As for investing, as I see it the American and Chinese systems and markets both have opportunities and risks and are likely to compete with each other and diversify each other. Hence they both should be considered as important parts of one’s portfolio. I urge you to not misinterpret these sorts of moves as reversals of the trends that have existed for the last several decades and let that scare you away.


Economics | StoriesofLife

Rising Inflation And How Can We "Vaccinate"​ it

by finandlife17/06/2021 08:36

Rising Inflation And How Can We "Vaccinate"​ it

Published on June 16, 2021

Long Tran

Head of Research at BIDV Securities Company

Inflation is on the radar of the central banks around the world again, after a half-year stay as low as negative in many countries. Annual inflation in the EU accelerated to 2% in May 2021 from 1.6% in April. In the US consumer prices rose 5% from last May, marking the biggest increase since September 2008.US inflation is nowhere near their target said by Fed Chairman Powell "We do not seek inflation that substantially exceeds 2 percent, nor do we seek inflation above 2 percent for a prolonged period.” Two of the biggest economic powers see inflation close to or tend to pass their long-term target at around 2%.

Well, central banks are focused on controlling inflation, widely considered to be one of the most important macroeconomic indicators. The right inflation spurs (thúc đẩy) the economy by making consumers buy things. But high inflation hurts businesses and threatens to destroy consumers, especially during the healing time after one and a half years of Covid-19 suffering. Since inflation is rising everywhere, the question here is why inflation is so high and how can we vaccinate it?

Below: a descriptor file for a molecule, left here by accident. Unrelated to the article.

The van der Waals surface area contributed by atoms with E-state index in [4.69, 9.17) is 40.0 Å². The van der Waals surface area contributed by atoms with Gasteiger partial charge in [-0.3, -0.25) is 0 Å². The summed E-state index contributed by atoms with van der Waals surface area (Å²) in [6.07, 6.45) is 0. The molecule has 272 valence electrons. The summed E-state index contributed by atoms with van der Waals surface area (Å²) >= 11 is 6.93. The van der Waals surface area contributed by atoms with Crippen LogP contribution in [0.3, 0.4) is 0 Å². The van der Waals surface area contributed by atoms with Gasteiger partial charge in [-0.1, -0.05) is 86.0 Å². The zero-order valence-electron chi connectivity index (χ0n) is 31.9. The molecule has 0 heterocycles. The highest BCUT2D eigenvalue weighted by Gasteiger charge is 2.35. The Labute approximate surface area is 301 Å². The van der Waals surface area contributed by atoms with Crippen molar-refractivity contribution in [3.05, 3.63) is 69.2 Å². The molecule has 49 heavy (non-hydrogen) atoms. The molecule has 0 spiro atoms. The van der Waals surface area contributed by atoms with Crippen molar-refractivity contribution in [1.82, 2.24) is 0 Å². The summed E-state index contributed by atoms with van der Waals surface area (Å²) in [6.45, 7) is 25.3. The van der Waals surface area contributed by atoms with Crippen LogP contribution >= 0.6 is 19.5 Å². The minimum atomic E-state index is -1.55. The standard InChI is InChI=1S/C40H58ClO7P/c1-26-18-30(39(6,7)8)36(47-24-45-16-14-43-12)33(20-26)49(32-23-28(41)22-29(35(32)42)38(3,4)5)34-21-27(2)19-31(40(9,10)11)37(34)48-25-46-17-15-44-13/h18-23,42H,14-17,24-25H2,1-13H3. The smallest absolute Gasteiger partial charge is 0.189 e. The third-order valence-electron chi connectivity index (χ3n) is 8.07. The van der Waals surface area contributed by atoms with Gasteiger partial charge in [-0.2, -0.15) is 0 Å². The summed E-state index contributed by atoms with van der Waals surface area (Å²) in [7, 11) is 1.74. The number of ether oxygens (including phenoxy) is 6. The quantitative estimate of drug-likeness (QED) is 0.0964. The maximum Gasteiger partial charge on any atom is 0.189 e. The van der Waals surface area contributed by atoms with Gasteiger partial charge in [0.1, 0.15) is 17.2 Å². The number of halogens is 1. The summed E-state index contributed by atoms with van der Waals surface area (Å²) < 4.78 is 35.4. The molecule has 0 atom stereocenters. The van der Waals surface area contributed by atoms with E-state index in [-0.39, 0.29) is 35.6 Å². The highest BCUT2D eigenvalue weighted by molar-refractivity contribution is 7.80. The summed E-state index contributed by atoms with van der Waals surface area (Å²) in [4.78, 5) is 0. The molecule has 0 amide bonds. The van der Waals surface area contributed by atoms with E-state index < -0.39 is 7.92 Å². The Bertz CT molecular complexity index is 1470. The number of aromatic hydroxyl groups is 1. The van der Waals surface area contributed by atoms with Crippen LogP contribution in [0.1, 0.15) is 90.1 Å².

Graph 01: USA's CPI, PPI and import price inflation (YoY%)

The first question we might ask is as follows: Why is inflation so high? In my opinion, the rising inflation is caused by (1) disrupting supply chains (2) Base effects — prices fell significantly last spring and (3) easy monetary policies.

(1) Disrupting supply chains. After 1 year of disembarking because of Covid, everywhere in the world the supply chain is broken and interrupted. Data show us that used car prices, lumber prices, and food prices increased. For example, lumber prices go up because people stay at home and have more time to upgrade their houses. Historic lumber shortage was spurred by a perfect storm of factors set off during the pandemic. Furthermore, Asia consumers scream for more lumber but container shortage leading to more supply chain headaches (and push the lumber price up even further). The same thing happens with mask prices, VGA card prices, oxygen bottle prices, and even used car prices.